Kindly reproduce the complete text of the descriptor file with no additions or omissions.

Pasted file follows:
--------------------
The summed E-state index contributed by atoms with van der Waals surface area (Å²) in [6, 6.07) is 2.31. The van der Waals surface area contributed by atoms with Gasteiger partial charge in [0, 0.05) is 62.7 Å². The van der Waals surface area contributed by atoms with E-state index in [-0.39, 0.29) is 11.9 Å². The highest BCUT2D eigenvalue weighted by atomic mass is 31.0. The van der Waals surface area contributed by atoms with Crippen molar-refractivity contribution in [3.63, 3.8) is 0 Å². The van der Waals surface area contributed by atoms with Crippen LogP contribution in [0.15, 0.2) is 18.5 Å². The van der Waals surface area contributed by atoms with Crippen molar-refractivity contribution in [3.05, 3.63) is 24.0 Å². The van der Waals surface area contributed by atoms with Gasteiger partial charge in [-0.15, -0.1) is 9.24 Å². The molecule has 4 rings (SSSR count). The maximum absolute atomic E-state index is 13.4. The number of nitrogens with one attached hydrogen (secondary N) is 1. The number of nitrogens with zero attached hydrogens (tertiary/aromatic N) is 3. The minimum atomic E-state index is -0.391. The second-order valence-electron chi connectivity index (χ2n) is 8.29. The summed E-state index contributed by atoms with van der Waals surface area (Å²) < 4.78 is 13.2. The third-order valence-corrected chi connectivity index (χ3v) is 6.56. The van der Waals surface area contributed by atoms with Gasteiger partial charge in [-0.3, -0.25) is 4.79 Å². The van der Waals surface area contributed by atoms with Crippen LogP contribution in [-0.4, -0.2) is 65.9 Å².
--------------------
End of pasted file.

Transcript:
The summed E-state index contributed by atoms with van der Waals surface area (Å²) in [6, 6.07) is 2.31. The van der Waals surface area contributed by atoms with Gasteiger partial charge in [0, 0.05) is 62.7 Å². The van der Waals surface area contributed by atoms with E-state index in [-0.39, 0.29) is 11.9 Å². The highest BCUT2D eigenvalue weighted by atomic mass is 31.0. The van der Waals surface area contributed by atoms with Crippen molar-refractivity contribution in [3.63, 3.8) is 0 Å². The van der Waals surface area contributed by atoms with Crippen LogP contribution in [0.15, 0.2) is 18.5 Å². The van der Waals surface area contributed by atoms with Crippen molar-refractivity contribution in [3.05, 3.63) is 24.0 Å². The van der Waals surface area contributed by atoms with Gasteiger partial charge in [-0.15, -0.1) is 9.24 Å². The molecule has 4 rings (SSSR count). The maximum absolute atomic E-state index is 13.4. The number of nitrogens with one attached hydrogen (secondary N) is 1. The number of nitrogens with zero attached hydrogens (tertiary/aromatic N) is 3. The minimum atomic E-state index is -0.391. The second-order valence-electron chi connectivity index (χ2n) is 8.29. The summed E-state index contributed by atoms with van der Waals surface area (Å²) < 4.78 is 13.2. The third-order valence-corrected chi connectivity index (χ3v) is 6.56. The van der Waals surface area contributed by atoms with Gasteiger partial charge in [-0.3, -0.25) is 4.79 Å². The van der Waals surface area contributed by atoms with Crippen LogP contribution in [-0.4, -0.2) is 65.9 Å².